I’ve been reading an advance copy of Geneen Roth’s upcoming book “Lost and Found.” It’s brilliant. It’s illuminating. It’s deep.
It’s also about food and money, and there are delicious bon mots throughout the entire read but a recent passage I read really captured my interest.
Roth says the she often tells her students “that they have to want something more than they want to be thin—they have to want to be close to themselves, to know the truth, to question the very heart of who they take themselves to be—because if they don’t, then they will always go back to what they know: their familiar selves, their default ways of operating in the world.”
Yummy material to say the least.
So, I thought, what really is my biggest want? If it’s true, and our actions tell us more about where we are internally—you know, the notion that what you animate says so much more about you than what you tell yourself or the world—then I suppose my great desire is to be thin and look great and have the perfect body. If it wasn’t … if I truly craved a truth deeper, stronger than wanting to be fit and thin, would I, then, self-check myself in the mirror as much as I do on a daily basis?
And while I can see that my chronic self-checking has subsided a bit, I found it curious that, after an evening or two of allowing myself to eat the foods I craved, I woke up the next morning studying my body. Was my stomach protruding? Did it flatten? Was my ass hanging lower? Was it tighter? (Damm.. it better be, I’ve been taking all those SPIN classes, right?)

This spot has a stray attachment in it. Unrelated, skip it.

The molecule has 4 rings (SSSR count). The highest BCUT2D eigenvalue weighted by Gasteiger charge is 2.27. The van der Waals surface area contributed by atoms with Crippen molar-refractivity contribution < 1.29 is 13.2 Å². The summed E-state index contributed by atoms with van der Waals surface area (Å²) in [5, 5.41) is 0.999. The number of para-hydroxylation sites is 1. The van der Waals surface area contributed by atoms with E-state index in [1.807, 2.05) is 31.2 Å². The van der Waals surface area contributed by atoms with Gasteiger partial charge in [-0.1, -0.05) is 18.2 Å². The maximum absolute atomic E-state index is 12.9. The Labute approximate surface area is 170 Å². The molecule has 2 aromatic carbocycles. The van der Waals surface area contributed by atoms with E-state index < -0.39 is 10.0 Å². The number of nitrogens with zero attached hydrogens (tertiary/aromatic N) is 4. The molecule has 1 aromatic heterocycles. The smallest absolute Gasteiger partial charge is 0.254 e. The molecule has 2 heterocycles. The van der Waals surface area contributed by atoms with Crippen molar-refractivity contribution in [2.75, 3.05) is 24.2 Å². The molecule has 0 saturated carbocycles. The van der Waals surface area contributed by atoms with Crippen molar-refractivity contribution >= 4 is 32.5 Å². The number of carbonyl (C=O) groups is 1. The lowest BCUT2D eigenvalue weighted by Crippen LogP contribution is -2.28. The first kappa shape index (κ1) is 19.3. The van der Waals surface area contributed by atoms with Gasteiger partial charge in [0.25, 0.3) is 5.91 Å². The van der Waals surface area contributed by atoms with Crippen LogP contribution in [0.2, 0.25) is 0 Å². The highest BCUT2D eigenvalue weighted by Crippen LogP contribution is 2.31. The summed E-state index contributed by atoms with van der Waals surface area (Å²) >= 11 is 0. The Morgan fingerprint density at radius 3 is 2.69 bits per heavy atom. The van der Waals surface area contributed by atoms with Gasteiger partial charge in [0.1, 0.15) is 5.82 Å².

Is my great want to spill forth my love onto others—you know, as in actually helping people—or is it to have my body be the size and shape I believe I need it to be? I discuss this topic, especially as it relates to men, in a section of the new book I co-wrote, “Shut Up, Skinny Bitches!” (Let’s face it, when it comes to body image, body image disorder, and eating disorders, men are not often left out of that discussion. (Isn’t all that a woman’s thing, I often hear.)
Fittingly, my co-author Dr. Maria Rago, and I, dubbed our mens’ chapter: “Shut Up, About Excluding Guys.”
All this has also made me recall another of Roth’s jewels … where she tells readers something along the lines of: “reacting to things that are no longer there.” I laughed when I read that and wondered: Who told me I didn’t look good enough? Am I simply responding to old voices that are no longer there? Ghosts?
As these inner tremors keep happening, I was given an opportunity today to actually help somebody get from New York to San Francisco on very short notice—for a memorial this weekend. I watched myself, my reactions, my thoughts … as I was asked to help with $100 or so for a quick flight …
… and then I watched myself when I listened to my gut and decided that I wanted to help; that the amount of money really didn’t matter so long as I was offering it with grace and fiscal responsibility.
And then … as time went on… and the cost of the flight increased, I watched myself again. I began to worry. Could I part with the money? Did I want to part with the money? Fear—it was having a field day inside and the patterns of behavior, so locked into their own groove (“couldn’t we just go back to worrying about becoming thin?”) tried convincing me that I should not fork over the cash.
I did it anyway. Because it felt right.
In the meantime, I’m thinking the only diet I need to go on is “the inner-critic fast.”